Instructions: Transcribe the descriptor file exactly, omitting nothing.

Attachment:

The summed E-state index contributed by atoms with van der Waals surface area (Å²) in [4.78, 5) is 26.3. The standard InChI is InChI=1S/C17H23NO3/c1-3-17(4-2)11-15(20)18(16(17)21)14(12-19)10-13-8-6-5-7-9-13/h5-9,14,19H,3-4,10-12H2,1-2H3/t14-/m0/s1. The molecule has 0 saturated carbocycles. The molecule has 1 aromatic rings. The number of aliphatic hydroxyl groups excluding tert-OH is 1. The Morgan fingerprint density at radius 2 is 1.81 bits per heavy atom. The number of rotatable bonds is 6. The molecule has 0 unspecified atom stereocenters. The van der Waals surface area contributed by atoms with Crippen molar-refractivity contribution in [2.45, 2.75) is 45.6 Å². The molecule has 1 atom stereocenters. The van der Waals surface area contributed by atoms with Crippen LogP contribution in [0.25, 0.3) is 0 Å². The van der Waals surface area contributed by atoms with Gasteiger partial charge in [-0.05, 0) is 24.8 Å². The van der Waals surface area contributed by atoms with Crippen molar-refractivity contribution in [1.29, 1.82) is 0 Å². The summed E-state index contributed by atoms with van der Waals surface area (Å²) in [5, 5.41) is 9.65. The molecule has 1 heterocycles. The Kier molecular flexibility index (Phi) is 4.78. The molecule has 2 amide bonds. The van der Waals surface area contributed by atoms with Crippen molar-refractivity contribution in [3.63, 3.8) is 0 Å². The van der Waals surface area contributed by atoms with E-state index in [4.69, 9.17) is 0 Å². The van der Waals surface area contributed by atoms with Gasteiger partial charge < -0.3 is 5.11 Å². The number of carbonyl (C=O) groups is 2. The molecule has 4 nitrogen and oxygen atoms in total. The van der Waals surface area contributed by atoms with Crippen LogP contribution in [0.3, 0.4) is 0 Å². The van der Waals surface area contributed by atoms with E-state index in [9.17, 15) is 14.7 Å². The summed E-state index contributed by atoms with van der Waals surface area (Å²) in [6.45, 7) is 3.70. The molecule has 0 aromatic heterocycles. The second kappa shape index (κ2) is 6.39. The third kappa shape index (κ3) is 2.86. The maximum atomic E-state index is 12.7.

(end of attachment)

The summed E-state index contributed by atoms with van der Waals surface area (Å²) in [4.78, 5) is 26.3. The standard InChI is InChI=1S/C17H23NO3/c1-3-17(4-2)11-15(20)18(16(17)21)14(12-19)10-13-8-6-5-7-9-13/h5-9,14,19H,3-4,10-12H2,1-2H3/t14-/m0/s1. The molecule has 0 saturated carbocycles. The molecule has 1 aromatic rings. The number of aliphatic hydroxyl groups excluding tert-OH is 1. The Morgan fingerprint density at radius 2 is 1.81 bits per heavy atom. The number of rotatable bonds is 6. The molecule has 0 unspecified atom stereocenters. The van der Waals surface area contributed by atoms with Crippen molar-refractivity contribution in [2.45, 2.75) is 45.6 Å². The molecule has 1 atom stereocenters. The van der Waals surface area contributed by atoms with Crippen LogP contribution in [0.25, 0.3) is 0 Å². The van der Waals surface area contributed by atoms with Gasteiger partial charge in [-0.05, 0) is 24.8 Å². The van der Waals surface area contributed by atoms with Crippen molar-refractivity contribution in [1.29, 1.82) is 0 Å². The summed E-state index contributed by atoms with van der Waals surface area (Å²) in [5, 5.41) is 9.65. The molecule has 1 heterocycles. The Kier molecular flexibility index (Phi) is 4.78. The molecule has 2 amide bonds. The van der Waals surface area contributed by atoms with Crippen molar-refractivity contribution in [3.63, 3.8) is 0 Å². The van der Waals surface area contributed by atoms with E-state index in [4.69, 9.17) is 0 Å². The van der Waals surface area contributed by atoms with Gasteiger partial charge < -0.3 is 5.11 Å². The number of carbonyl (C=O) groups is 2. The molecule has 4 nitrogen and oxygen atoms in total. The van der Waals surface area contributed by atoms with Crippen LogP contribution in [0.3, 0.4) is 0 Å². The van der Waals surface area contributed by atoms with E-state index in [9.17, 15) is 14.7 Å². The summed E-state index contributed by atoms with van der Waals surface area (Å²) in [6.45, 7) is 3.70. The molecule has 0 aromatic heterocycles. The second kappa shape index (κ2) is 6.39. The third kappa shape index (κ3) is 2.86. The maximum atomic E-state index is 12.7.